Currently, only banks and micro-finance companies are allowed to offer mobile-money services in Ethiopia, and this new development will open up mobile money services to the state-owned telco monopoly Ethio Telecom.
Ethiopia’s has 41 million mobile connections, with more than 96 percent on prepay according to GSMA Intelligence (2019). With plans to liberalize the telecoms market by selling new licenses, the mobile money opportunity has huge potential for MTN Group Ltd., Vodacom Group Ltd. and Orange SA have expressed an interest in entering the nation with a population of more than 105 million people.
License requirements include minimum capital of 50 million birr ($1.5 million), ownership by Ethiopian nationals or people of Ethiopian origin and a minimum of 10 shareholders, the National Bank of Ethiopia said.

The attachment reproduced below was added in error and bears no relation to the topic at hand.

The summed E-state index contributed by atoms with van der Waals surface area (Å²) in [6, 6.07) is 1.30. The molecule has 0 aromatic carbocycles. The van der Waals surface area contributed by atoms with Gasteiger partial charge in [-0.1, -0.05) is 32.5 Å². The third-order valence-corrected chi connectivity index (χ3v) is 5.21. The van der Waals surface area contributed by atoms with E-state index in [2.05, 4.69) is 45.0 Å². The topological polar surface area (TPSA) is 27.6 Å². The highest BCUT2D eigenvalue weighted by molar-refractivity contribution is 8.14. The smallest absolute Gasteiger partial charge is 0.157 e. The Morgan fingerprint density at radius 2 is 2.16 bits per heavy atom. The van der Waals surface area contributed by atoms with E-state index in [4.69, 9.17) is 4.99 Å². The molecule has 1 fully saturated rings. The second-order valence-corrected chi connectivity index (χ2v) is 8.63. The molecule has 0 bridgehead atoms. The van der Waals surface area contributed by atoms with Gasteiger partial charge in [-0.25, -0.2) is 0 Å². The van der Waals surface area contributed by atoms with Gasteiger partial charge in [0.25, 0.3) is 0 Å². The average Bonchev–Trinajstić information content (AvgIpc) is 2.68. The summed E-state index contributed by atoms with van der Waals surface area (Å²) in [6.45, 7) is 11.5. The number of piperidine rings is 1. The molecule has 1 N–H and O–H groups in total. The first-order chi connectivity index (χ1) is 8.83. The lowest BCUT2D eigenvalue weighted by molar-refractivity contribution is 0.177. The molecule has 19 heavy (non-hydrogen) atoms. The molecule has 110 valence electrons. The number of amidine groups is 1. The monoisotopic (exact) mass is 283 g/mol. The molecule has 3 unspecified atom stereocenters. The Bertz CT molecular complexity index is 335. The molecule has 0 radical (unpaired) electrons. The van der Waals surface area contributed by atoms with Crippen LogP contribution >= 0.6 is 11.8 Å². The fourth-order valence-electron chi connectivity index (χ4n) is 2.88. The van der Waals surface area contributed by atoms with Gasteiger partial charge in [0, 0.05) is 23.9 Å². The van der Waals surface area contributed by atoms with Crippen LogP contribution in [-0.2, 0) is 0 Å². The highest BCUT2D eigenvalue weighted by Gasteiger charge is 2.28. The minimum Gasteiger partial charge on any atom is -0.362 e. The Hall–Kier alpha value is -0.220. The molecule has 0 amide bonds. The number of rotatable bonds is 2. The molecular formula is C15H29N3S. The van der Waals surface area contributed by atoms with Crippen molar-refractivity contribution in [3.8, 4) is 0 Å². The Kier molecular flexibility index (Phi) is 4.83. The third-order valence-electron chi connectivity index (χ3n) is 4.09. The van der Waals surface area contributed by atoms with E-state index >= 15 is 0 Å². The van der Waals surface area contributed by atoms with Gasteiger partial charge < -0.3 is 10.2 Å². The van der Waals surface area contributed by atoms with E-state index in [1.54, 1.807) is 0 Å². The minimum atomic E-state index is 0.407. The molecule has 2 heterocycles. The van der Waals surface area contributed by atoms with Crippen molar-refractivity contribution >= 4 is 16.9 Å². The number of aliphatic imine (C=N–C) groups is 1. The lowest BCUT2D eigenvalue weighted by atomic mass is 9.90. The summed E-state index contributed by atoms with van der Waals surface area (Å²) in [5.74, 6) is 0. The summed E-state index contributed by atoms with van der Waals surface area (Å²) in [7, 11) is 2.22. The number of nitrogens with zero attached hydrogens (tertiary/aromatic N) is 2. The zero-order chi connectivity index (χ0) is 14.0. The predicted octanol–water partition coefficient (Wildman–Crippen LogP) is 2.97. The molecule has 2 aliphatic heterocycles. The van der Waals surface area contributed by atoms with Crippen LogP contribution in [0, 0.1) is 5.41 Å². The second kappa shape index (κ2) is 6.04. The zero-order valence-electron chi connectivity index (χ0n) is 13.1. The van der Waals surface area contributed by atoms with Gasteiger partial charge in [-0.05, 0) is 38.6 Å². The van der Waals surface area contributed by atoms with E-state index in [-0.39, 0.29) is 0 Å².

The directive, effective April 1, allows maximum account balances of 30,000 birr and transaction limits of 8,000 birr daily and 60,000 birr monthly.
Companies that receive the mobile-money permits can also provide savings, credit, insurance and pension products. State-owned enterprises can also apply for permits according to the NBE.
Upgrading the Horn of Africa nation’s financial system is part of a raft of economic reforms by Prime Minister Abiy Ahmed’s government aimed at opening the economy to more foreign investment.
To succeed, mobile money services require continuous mobile communications, and the trust of users, that their money can be accessed at all times.
Over the last number of years, the Ethiopian Government has shut down phone services on a number of occasions, most recently hindering the COVID-19 fight. This needs to be addressed to ensure consumers can trust mobile money and drive adoption across the country.